It’s actually quite hard to write, in a sustained way, about the present, the present moment being rather intangible. As we read this passage we have to suspend our understanding for a short while. We too have to experience a pause, momentarily, before we understand that Big Ben strikes, and we have to bear with Clarissa – again, momentarily – as she reflects upon making it up, building it round, tumbling it and creating it, before we finally arrive at knowing what ‘it’ is: loving living here and now.
This passage is poignant, as Virginia Woolf took her own life. Living, loving life, having a present, was also a precarious business for the specific subset of people she mentions, “the veriest frumps, the most dejected of miseries sitting on doorsteps (drink their downfall)”. The Eugenics Education Society, created in 1906, met at Denison House in Victoria Street. Its purpose was ‘to promote the mental, moral and physical improvement of the race’, and during Virginia’s lifetime this society was concerned with women alcoholics, because it was thought that if women were alcoholics “young England would be drunk before it was born”. In 1908 the Inebriate Homes, which cared for six hundred women, had been closed in a quarrel over who paid the costs. The Government decided it should henceforth be the responsibility of the London County Council, so the London County Council provided space for a hundred of the inebriate women who were likely to reform, and cast the other five hundred back onto the streets because they were deemed incorrigible. This was known as returning them to the “Jane Cakebread condition”. Jane Cakebread was an alcoholic Londoner who repeatedly came before the courts for being drunk and disorderly – she had 282 convictions by 1893. Another alcoholic called Ellen Sweeney had 279 convictions by 1895, and they were not alone. The Inebriates Act of 1898 was passed in order to treat alcoholics, rather than to repeatedly lock them up as criminals, but the costs impacted too greatly on the London County Council and so the homes were closed and the women went back on the streets. In 1910 the Women’s Total Abstinence Union also met at Denison House and announced that in one school alone 40% of the children drank alcohol regularly. Loving life, in the context of the frumps and miseries of Victoria Street, was not the carefree concept it may sound.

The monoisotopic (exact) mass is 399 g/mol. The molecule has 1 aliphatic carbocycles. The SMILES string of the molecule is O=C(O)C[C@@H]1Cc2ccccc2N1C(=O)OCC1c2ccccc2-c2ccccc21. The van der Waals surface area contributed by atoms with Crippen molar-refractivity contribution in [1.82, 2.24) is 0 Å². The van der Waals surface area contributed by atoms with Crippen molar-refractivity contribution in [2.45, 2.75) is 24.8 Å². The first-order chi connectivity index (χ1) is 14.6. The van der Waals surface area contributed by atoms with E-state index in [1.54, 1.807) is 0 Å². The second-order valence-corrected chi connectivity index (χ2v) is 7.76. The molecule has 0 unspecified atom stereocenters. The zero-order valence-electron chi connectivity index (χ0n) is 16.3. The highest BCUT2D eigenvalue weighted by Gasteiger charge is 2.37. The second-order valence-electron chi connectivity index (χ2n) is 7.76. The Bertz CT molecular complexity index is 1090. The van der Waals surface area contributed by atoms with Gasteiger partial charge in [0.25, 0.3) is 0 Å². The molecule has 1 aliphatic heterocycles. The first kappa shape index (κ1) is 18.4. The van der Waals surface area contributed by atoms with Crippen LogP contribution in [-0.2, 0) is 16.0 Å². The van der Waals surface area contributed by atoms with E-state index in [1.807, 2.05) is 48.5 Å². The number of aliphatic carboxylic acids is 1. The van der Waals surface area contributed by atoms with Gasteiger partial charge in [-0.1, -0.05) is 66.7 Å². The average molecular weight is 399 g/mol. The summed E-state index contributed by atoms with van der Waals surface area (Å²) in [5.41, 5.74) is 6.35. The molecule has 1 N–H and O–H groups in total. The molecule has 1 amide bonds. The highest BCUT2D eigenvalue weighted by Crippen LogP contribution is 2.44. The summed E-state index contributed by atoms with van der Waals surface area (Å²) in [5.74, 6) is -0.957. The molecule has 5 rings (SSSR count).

Cataphoric reference always has a delaying effect of some sort. It’s not a particularly unusual linguistic feature, and it’s even a staple of newspaper headlines. “Get off your mobile or I won’t serve you” read tonight’s newspaper headlines, causing viewers to read further in the paper to find out who “I” refers to.